A review of a half dozen Bay Area preservation ordinances listed on the state office’s website showed that such boards perform a range of duties, from advising planning boards and city councils to conducting design review. Duties handled by Alameda’s board include design review of proposed changes or demolition of historic structures and hearing requests to remove protected trees.

In 2003 the city’s preservation ordinance was amended to require Historical Advisory Board review of plans to demolish structures built before 1942, or to make alterations equal to 30 percent or more of the structure’s value. But determining what constitutes 30 percent of a home’s value has been a challenge for city staffers and property owners, Owens and Thomas said.

“It created this new classification of buildings, a whole new process for it. It’s been problematic ever since,” Thomas said of the 2003 changes.

Owens said fresh changes being considered by the board – allowing a certain percentage of a home’s exterior to be demolished – will offer a level of certainty about what alterations can be made that doesn’t exist now. “The board’s going back and forth on what exactly that should be, but I think we’re close to consensus,” he said.

Another change being considered would have city staff handling routine tree removal requests, instead of the board.

More controversial are proposed changes that would make the demolition or alterations to buildings that are 50 years old or older subject to the board’s review, instead of those constructed prior to 1942. Owens said the 50-year standard is the Department of the Interior threshold for what may be considered historic and one that “a lot of cities” follow. Minutes from the December 2011 meeting where the proposal was discussed show two board members questioned the idea, saying it could deter homeowners from following the rules.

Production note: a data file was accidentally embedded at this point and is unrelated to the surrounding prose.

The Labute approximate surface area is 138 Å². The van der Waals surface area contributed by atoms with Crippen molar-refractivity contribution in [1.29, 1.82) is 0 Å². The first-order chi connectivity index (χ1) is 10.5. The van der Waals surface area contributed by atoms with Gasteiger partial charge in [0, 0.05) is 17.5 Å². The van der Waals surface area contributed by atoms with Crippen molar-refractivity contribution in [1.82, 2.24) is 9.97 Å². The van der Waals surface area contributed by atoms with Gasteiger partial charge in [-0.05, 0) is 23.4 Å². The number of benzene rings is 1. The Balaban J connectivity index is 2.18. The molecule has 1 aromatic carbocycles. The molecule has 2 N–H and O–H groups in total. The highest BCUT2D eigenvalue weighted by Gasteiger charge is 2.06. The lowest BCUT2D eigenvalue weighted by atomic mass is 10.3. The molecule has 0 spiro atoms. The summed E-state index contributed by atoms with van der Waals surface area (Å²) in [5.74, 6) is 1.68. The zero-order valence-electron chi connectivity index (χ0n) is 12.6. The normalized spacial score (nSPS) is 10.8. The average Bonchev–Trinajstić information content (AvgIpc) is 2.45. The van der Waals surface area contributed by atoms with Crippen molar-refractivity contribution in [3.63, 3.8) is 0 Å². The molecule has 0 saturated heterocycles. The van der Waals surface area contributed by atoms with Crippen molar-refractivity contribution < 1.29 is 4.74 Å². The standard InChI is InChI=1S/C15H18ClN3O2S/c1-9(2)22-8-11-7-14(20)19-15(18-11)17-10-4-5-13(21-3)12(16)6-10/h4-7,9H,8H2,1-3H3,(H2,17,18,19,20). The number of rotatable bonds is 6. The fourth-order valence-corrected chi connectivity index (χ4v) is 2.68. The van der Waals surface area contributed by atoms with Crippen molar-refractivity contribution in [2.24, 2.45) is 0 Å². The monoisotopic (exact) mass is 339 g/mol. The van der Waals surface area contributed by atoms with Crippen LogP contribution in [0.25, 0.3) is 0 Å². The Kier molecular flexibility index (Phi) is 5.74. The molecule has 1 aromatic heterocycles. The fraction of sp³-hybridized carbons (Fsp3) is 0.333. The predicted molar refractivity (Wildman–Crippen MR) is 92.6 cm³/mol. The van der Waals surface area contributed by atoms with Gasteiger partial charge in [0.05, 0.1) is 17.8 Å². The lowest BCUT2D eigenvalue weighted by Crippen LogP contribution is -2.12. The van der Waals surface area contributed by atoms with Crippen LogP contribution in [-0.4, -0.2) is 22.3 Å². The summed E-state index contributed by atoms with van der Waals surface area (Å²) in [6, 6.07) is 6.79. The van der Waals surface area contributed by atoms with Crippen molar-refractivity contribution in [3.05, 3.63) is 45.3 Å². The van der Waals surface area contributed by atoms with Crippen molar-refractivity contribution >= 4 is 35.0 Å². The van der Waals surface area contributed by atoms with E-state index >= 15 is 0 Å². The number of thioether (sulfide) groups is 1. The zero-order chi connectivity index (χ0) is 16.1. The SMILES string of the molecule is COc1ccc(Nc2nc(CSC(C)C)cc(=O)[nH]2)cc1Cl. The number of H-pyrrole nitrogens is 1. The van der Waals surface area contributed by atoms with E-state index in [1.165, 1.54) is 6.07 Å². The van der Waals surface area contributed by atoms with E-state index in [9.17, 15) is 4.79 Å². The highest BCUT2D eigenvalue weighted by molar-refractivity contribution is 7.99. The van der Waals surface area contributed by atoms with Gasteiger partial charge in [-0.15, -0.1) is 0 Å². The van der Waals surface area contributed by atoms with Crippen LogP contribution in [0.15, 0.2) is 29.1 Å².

Thomas said he’s concerned the proposed changes could make it more difficult for the city to revitalize Alameda Point, which has a historic district that contains more than 90 buildings. Owens said that’s not the board’s intention and that members want to see the Point’s historic buildings in use.

Under the proposed rules, a demolition or relocation of an historic or older home or building would be permitted only if the structure has become a “detriment” or if the owner can prove that keeping it would pose an economic hardship.

Owens said the city has struggled to enforce the alteration and demolition rules, though he declined to cite specific projects.

“There have been projects that have come along and the work has not been in compliance. City staff doesn’t have much power to enforce them,” he said.

None of the six other cities whose ordinance The Alamedan reviewed appeared to levy such fines.

Other proposed changes include rules that would require owners of older homes and buildings to try to relocate them before tearing them down and that would allow the board to offer advice on landscaping, fencing, lighting and other potential changes to older and historic properties that don’t require formal review.

The board meets at 7 p.m. today at City Hall; an agenda and materials are available here.